Early hires also need to be more tolerant of the stress and ambiguity that is a part of life in an organisation in search of a repeatable business model. Startups are prone to failure and often need to pivot; your business will not survive if your core team does not have the resilience to weather the hard times. Sometimes this means that core team members need to have savings or a part-time job to reduce the financial strain on both employee and early-stage business.
By the time that the company reaches 25+ employees, it is likely to have a more steady revenue stream and better-defined departments, so business owners should prioritise domain expertise over creativity, emotional intelligence and stress tolerance when making hiring decisions. This is not to say that these soft skills should not be a consideration when hiring an employee; the emotional demands on core team members are simply higher. Both employees and early hires should be smarter than you in some area and willing to demonstrate this by contradicting you when appropriate.
Members of a typical core team
A core team of 5 introverted developers who all hate talking to customers will, in general, be less successful than a team whose members have complementary skills and personalities. Founders should take this into account and ensure their core team includes the following roles. Note that in many organizations, a single person may play more than one of the following roles.
- The creative is able to combine seemingly unrelated concepts to create new ideas, products, and services in a way that would not occur to the typical employee. Constantly scanning their environment for new information that might help them innovate, they typically work as designers, product managers, and top executives.
- The executor is the person who implements the creative’s big-picture ideas, taking consistent action to turn them into a reality. The executor typically has a high level of skill in an area such as engineering, content writing or coding, as well as the discipline and follow through required to be consistently productive.
- The charismatic is an extrovert who passionately evangelises about the product, filling early users with excitement at being part of something new. With superior people skills and the ability to size people up quickly, they often work in sales, marketing or business development.
- The carer has high levels of empathy and wants to make sure that the needs of people around them are met. They shine in customer service, executive assistance, and marketing support.
How to hire a great team?
Know who you’re looking for
Before you start advertising for the position, think not only about the tasks the new hire will have to perform, but also the type of person you want to work with. Whether your current team vibe caters primarily to idealistic hipster graduates, or retired ex-McKinsey partners, or something in between, new employees will have to fit into your culture. Consequently, their values should match both their position (e.g. a CFO should generally be frugal with money) and the overall values of the company. Include this information is the advertisement for the job.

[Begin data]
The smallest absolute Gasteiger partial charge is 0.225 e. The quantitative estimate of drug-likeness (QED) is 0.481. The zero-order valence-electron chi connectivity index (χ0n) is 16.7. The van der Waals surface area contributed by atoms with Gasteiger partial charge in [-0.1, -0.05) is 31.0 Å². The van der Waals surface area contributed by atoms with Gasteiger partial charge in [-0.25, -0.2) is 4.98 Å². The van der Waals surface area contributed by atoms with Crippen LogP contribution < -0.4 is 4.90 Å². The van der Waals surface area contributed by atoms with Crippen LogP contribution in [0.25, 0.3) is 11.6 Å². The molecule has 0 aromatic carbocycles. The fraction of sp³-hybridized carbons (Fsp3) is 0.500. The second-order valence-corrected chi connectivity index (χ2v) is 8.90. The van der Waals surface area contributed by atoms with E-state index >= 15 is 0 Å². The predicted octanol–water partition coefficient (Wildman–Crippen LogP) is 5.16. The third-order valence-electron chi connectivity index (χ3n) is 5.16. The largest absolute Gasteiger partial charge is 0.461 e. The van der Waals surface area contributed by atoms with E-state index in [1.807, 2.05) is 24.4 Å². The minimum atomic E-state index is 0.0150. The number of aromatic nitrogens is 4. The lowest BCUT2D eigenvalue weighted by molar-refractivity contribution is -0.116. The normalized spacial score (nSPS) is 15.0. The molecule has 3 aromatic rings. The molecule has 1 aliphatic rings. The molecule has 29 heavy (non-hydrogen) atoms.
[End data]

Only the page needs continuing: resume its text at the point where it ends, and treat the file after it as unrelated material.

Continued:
Once you know the type of person you are looking for, your expectations should be clearly communicated to all applicants to avoid disappointment on both sides. In particular, employees should know how many hours they have to work, how much they will be paid and when, which stock options are available, and what their main responsibilities are on the job.
Assess talent carefully
After you’ve reviewed the candidate’s resume, skills and character, as well as interviewed them personally, consider asking your co-founder or another senior staff member to interview the applicant as well. A second opinion can be useful in making a hiring decision; sometimes your lead developer will be better placed to judge the effectiveness of your potential Android developer than you are. In this particular example, it would also be foolhardy to hire the new coder if he or she did not get along well personally with the project lead. After the interviews, follow up with the candidate in a timely fashion to avoid looking unprofessional or disrespectful – whatever the outcome of your decision.
All employees should have some sort of proven domain expertise. One good way to assess this is to have the new hire complete a task for you before joining the team, such as designing a logo or solving a quick coding problem on the spot. Another way is to look through their employment history; someone who has built a company from scratch and sold it is likely to have expert knowledge of business development.
You should check references for the shortlisted candidates. Ask open-ended questions of references to assess both domain expertise and soft skills. Hiring someone who has a habit of questioning everything and a track record of increasing sales by 100% is a very different prospect to someone who has job-hopped for 3 years and left their last employer on bad terms. The best reference is from someone you already know and trust; therefore, you should consider implementing referral programs to incentivise current employees to recruit from their networks. When you interview the candidates, look for can-do attitude, general intelligence, optimism and good communication skills; these skills are very valuable in every employee.